Tips Tricks & Techniques

Pet Photography Shooting Tips

Pet photography is a wonderful pursuit, both as a pet owner and as a business! Animals offer us limitless opportunities to improve our photography and help capture lifelong memories for their beloved owners. Here are some of my top tips for photographing our furry best friends, whether in your home or in the great outdoors!

Cute dog on a fallen tree stump
SIGMA 35mm F1.2 DG DN | Art, 1/6400s, F1.2, ISO 125 on Sony A7R IV

Camera settings for success

I’ve found that switching the camera to burst mode and continuous focus works best for pet photography. The burst setting is a must-have when animals get excited and start running or playing, or when a pet unexpectedly does something picture-worthy!

Burst mode is when your camera takes multiple shots as your finger is pressed down on the shutter button. Burst mode takes advantage of the camera’s Frames-Per-Second (commonly denoted as FPS) which tells you how many images a camera can take per second.

Continuous focus is an autofocus system in which the camera locks focus on a moving subject and holds that focus. Continuous focus has different names between camera brands, such as Continuous AF for Sony and AI Servo for Canon.

Together, these two settings are the secret to capturing animals in focus and snapping the perfect moment! Burst mode captures a fast sequence of shots of each action (such as a dog leaping for a ball) and the continuous focus makes sure that each shot in the sequence is in focus.

Dog jumping to catch frisbee
SIGMA 35mm F1.2 DG DN | Art, 1/4000s, F1.2, ISO 50 on Sony A7R IV
Dog jumping to catch frisbee
SIGMA 35mm F1.2 DG DN | Art, 1/4000s, F1.2, ISO 50 on Sony A7R IV

In addition, the best shutter speeds to use for capturing your pets in action are between 1/500 all the way to 1/2000 and above. In layman’s terms, shutter speed is how fast your camera can take a picture. In your settings or on the camera screen, this is denoted by 1/(insert number here). The larger the number, the faster the picture is taken.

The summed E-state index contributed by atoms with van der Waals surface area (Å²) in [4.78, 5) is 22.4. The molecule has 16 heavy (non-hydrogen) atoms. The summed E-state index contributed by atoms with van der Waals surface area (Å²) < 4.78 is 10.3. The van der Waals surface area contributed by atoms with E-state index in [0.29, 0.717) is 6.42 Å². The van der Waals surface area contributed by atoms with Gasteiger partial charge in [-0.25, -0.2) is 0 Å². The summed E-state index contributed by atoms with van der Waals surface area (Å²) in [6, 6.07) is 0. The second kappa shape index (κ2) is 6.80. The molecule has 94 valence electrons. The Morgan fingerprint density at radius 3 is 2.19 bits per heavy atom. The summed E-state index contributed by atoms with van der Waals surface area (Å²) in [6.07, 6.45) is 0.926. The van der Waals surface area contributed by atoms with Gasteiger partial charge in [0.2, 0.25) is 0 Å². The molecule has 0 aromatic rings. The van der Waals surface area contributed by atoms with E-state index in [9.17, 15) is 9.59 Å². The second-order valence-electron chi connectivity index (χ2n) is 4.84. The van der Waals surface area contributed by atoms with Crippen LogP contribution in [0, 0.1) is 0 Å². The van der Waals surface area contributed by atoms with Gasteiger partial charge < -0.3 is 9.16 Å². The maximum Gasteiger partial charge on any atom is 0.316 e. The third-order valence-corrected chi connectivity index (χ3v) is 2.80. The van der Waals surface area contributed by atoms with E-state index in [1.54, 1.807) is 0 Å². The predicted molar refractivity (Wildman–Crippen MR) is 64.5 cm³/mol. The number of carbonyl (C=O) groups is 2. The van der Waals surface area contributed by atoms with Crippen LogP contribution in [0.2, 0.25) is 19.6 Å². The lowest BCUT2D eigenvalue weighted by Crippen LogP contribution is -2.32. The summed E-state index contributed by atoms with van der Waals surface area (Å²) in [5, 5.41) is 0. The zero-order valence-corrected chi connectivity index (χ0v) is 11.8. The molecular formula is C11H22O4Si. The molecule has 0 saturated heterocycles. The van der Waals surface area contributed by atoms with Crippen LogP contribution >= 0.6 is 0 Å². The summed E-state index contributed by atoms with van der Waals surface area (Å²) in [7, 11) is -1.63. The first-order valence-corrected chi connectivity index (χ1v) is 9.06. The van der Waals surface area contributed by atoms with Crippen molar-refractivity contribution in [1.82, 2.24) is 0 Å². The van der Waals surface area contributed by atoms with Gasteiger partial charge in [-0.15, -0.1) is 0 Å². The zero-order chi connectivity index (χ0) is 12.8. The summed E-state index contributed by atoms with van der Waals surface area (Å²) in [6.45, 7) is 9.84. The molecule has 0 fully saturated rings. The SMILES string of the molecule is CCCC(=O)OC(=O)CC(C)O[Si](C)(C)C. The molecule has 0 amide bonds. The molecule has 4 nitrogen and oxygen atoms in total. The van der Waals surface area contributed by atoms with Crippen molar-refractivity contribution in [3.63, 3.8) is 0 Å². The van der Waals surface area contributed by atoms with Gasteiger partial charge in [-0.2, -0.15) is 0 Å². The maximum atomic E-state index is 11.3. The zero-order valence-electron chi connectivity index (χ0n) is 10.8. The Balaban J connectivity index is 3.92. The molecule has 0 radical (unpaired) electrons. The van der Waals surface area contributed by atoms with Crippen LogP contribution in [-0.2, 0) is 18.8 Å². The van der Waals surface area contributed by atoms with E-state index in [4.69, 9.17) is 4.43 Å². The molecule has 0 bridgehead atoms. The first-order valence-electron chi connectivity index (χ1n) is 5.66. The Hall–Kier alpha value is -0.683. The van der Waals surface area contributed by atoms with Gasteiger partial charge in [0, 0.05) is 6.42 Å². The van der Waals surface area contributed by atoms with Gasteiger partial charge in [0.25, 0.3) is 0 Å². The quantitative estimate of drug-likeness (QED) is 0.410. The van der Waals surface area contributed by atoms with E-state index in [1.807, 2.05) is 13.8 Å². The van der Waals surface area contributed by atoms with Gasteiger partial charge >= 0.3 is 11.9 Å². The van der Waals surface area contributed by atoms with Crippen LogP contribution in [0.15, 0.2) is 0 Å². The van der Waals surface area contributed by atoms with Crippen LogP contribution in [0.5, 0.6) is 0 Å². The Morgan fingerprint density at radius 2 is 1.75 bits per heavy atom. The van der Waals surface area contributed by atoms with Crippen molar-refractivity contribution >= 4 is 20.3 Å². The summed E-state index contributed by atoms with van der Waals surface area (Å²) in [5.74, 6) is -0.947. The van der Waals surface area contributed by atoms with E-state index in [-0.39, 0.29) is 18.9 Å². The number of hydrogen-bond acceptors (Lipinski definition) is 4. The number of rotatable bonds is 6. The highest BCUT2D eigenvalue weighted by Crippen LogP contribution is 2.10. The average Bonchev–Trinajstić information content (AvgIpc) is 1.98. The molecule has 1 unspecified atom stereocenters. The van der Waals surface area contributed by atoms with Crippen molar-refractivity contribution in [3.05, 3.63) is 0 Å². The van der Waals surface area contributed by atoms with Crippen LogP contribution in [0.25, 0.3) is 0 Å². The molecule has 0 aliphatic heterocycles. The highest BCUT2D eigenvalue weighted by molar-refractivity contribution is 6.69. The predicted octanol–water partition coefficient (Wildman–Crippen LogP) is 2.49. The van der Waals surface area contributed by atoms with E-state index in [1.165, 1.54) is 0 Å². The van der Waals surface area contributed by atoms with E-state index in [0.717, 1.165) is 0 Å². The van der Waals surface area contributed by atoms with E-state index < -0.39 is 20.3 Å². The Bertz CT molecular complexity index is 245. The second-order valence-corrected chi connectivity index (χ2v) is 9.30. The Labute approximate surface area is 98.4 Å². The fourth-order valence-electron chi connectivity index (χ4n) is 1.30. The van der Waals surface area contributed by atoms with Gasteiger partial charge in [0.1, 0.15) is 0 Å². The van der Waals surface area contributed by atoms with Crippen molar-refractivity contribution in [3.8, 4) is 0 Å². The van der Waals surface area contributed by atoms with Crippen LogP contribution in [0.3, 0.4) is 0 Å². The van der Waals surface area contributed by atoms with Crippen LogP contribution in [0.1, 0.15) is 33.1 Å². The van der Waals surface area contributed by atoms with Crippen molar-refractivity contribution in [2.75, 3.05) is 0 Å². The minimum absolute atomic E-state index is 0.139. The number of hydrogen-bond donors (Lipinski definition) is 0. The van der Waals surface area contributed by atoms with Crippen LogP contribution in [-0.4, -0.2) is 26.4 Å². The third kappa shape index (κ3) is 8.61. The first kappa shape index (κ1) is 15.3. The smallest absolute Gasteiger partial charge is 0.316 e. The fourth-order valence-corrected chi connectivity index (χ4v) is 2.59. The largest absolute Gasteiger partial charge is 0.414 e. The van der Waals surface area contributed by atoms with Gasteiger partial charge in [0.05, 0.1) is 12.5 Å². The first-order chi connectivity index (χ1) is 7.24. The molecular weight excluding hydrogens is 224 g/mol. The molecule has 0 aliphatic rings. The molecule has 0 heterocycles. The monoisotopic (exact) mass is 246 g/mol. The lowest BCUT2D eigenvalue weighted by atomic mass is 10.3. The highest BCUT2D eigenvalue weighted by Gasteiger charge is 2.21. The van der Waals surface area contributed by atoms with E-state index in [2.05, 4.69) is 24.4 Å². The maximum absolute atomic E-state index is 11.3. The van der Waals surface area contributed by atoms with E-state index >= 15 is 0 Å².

The speed you chose depends on two big factors: How fast your pet is moving and what light is available! The faster your pet runs, the higher the shutter speed. But, the higher your shutter speed, the darker the image will be.

The shutter speed is one variable in the exposure formula. Exposure is the amount of light that reaches your camera. Too much light and your image will be too bright. Too little, and it’ll be too dark. Being able to control your exposure is how you take really magnificent animal photography.

Exposure is a formula: ISO + shutter speed + aperture = exposure. These three variables control how much light hits the sensor. If you make your shutter speed fast to freeze action, you’ll have to adjust your ISO and aperture to ensure that enough light is still being able to reach the sensor and illuminate your frame!

Speaking of the variables, in regard to aperture, I prefer to utilize wide apertures for pet photography, especially when you are shooting at your home or in a park that may not be particularly eye-catching. In a visual sense, the aperture relates to how much of an image is in focus (and how much blurs away!). The smaller the number (F1.2, F1.4, F2), the wider your aperture. The larger the number (F16, F22), the narrower your aperture. Wide apertures let in more light because of how open the window is to your sensor, and as a result, your depth of field is more shallow (less is in focus). The smaller the aperture, the less light it lets in and the deeper the depth of field.

Wide apertures and shallow depths of field are great to use in your home because it allows the image to look like it was taken anywhere! The background will blur away nicely. The look is quintessential “professional photography” due to the industry trends. My favorite apertures to use range from f/1.2 to f/4.0. The photos included in this article were all shot with the SIGMA 35mm F1.2 DG DN Art.

Dog with yellow eyes looking into camera
SIGMA 35mm F1.2 DG DN | Art, 1/3200s, F1.2, ISO 200 on Sony A7R IV

You may find that using wide apertures for the first time is a bit more difficult than something deeper. This is because it’s very easy to miss focus when working so shallow. Fear not, there is a trick to it!

When you focus your camera on a subject, it establishes an imaginary horizontal and vertical line called the focal plane. To get your subject in focus, it has to be on the focal plane. The challenge with wide apertures is that your focal plane is very narrow.

The secret? Your proximity to the subject! Just move further away from your subject and the subject will become ‘smaller’, therefore fitting better on the focal plane!

Dog posing on a fallen tree stump
SIGMA 35mm F1.2 DG DN | Art, 1/6400s, F1.2, ISO 125 on Sony A7R IV